This piece below was written for Democracy in Africa. Find the original HERE.
‘…These actions amount to a declaration of war and a deliberate attempt to undermine the authority of the Nigerian state… As a responsible government, we will not tolerate this’, declared Nigerian President Goodluck Jonathan. This was during his recent imposition of a State of Emergency to mark the onset of army raids in parts of Nigeria’s North-East, the strong hold of the Jama’atul Ahlus Sunnah Lidda’awati Wal Jihad, commonly known as Boko Haram, which has waged a deadly insurgency war against the Nigerian state since 2009.
While Boko Haram is apparently the biggest security headache for Africa’s most populous country, it certainly isn’t its only security challenge. Pockets of violence in the oil-rich Niger-Delta, the rise of other militias in the South-West and the Middle-Belt, alarming incidents of kidnapping in the South-East, frequent eruptions of communal violence in Jos, and other forms of violent crime abound. Crucially, the increase in militant activity should be situated within the larger context of Nigeria’s political economy and the 2015 general elections, on which most of the political elite and their networks are now fixated.
Since the transition to democracy in 1999, Nigeria has experienced a period of sustained economic growth averaging 7.4%, driven partly by the rise in global oil prices. Lucrative oil revenues, accounting for 80% of government revenues, have heightened intensely competitive contestations for political office, to do-or-die proportions. Politicians frequently ratchet up identity-based rhetoric along North-South, Christian-Muslim, and other fault lines in the run up to elections. Predictably, with such fierce competition for public offices, election season is punctuated with violence. Events in the Western Region in 1964 and in parts of the North in 2011 serve as particularly notorious examples of the devastation such violence can cause.
Given the enormous (oil) revenues accruing to the government, political posturing towards 2015 elections seems to have started much earlier than usual. Presently, political discourse in Nigeria is feverishly centred on the potential candidates for president and the state governors. Heated political commentaries focus on what region’s “turn” it is to produce the president. The threats and counter-threats being made by various groups are indicative of the acrimony that followed the collapse in 2011 of the ruling People’s Democratic Party’s (PDP) 12-year power-sharing formula between the North and the South. Steps towards a coalition by the main opposition parties, the All Progressives Congress (APC), add fuel to an already raging debate. Nigeria’s growing number of militant groups can only be understood within this context of fierce rhetoric and political re-alignments.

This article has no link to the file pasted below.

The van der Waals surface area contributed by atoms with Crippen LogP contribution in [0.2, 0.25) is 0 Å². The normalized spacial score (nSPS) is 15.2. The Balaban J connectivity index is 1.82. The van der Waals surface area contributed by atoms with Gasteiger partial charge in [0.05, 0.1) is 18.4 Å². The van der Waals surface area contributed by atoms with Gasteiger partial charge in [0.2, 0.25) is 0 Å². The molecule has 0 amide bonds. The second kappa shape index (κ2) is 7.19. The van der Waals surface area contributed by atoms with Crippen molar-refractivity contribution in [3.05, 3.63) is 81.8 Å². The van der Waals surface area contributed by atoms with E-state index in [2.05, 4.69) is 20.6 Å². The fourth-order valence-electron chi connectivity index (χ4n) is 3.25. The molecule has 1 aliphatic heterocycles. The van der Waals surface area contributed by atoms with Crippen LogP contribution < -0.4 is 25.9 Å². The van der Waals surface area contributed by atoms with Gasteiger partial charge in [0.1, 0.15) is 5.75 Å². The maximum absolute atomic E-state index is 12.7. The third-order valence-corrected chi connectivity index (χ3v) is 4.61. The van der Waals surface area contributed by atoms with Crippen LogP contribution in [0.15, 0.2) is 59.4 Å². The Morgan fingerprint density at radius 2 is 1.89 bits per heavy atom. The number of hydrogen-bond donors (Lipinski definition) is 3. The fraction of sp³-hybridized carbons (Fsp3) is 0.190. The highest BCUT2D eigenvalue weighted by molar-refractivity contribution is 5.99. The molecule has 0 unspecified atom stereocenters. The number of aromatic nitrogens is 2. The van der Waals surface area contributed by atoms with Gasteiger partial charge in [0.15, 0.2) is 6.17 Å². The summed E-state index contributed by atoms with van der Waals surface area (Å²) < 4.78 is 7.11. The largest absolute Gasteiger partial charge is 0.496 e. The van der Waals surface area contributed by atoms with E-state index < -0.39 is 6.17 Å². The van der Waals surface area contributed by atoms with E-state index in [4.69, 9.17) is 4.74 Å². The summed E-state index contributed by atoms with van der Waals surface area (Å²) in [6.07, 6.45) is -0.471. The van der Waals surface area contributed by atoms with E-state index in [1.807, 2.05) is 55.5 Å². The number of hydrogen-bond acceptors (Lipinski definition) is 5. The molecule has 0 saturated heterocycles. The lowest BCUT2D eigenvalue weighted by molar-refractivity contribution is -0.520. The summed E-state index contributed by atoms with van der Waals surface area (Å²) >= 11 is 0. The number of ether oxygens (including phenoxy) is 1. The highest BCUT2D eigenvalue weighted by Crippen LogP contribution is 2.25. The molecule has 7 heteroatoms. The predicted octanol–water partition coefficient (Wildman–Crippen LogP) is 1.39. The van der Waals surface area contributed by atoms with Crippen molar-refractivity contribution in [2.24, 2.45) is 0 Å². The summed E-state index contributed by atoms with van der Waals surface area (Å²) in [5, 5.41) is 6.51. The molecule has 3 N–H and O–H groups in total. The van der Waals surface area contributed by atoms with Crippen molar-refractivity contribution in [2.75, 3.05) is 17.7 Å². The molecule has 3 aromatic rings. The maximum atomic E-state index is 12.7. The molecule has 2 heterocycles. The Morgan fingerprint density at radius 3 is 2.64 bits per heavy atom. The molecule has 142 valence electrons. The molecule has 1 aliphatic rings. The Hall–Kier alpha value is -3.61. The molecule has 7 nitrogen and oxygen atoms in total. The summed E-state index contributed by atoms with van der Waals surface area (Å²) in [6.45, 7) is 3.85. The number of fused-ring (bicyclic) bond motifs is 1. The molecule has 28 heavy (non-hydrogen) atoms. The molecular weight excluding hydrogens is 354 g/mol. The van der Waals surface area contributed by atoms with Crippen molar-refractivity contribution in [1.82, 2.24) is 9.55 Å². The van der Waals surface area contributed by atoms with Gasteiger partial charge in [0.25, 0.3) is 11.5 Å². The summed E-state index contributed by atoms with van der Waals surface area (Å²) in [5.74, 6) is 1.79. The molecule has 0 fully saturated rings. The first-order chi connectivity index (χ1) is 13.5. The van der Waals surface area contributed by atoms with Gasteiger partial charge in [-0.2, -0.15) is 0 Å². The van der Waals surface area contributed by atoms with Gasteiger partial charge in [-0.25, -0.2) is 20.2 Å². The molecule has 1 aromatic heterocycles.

One thread that runs through the militias – Boko Haram, Niger-Delta militants, the Odudua People’s Congress (OPC) and others – is that despite their varied approaches, they provide platforms for those disillusioned with Nigeria’s narrow political system to express their grievances, albeit violently. For example, people in the Niger-Delta have long demanded that underdevelopment in the region be addressed by the government. However, it was only after young men from the area engaged in a sustained insurgency, which crippled oil production, that a government-backed Amnesty Programme was initiated in 2009 to address some of their grievances.
A similar pattern is observable with Boko Haram, where radicalised young men up North have now attained local and international infamy. Their goal is not just to secure the release of detained members but also to reach the unfeasible goal of usurping Nigeria’s secular constitution with Islamic law. Alongside ongoing military action, the government is also considering an amnesty proposal for Boko Haram.
Consequently, these groups cannot just be understood in terms of the security risk they pose or the criminal elements they harbour. They must also be read in political terms, and seen as platforms for the assertion of authority by sections of Nigerians. The country has an exclusionary political system dominated by ‘big men’ or ’godfathers’, and their associates and networks. Barring familial link or other ‘connections’ to these networks, direct participation in Nigeria’s political system depends on luck, or as these groups have discovered, by causing enough mayhem to get the attention of those who matter.
Without such violent mobilisation, members of these militia groups would, politically, be in the same boat as any of the 61% of Nigerians living below the poverty line, or the rest of the rising middle class, who are yet to constitute a critical mass that can effectively demand representation or accountability in decision-making. The power, ‘fame’ and lucrative payoffs that insurgents have gained by carrying arms against the state undermines the sustainability of state interventions and begs the question: what can they realistically offer these groups, and those that will follow them, to pacify their actions in the long term?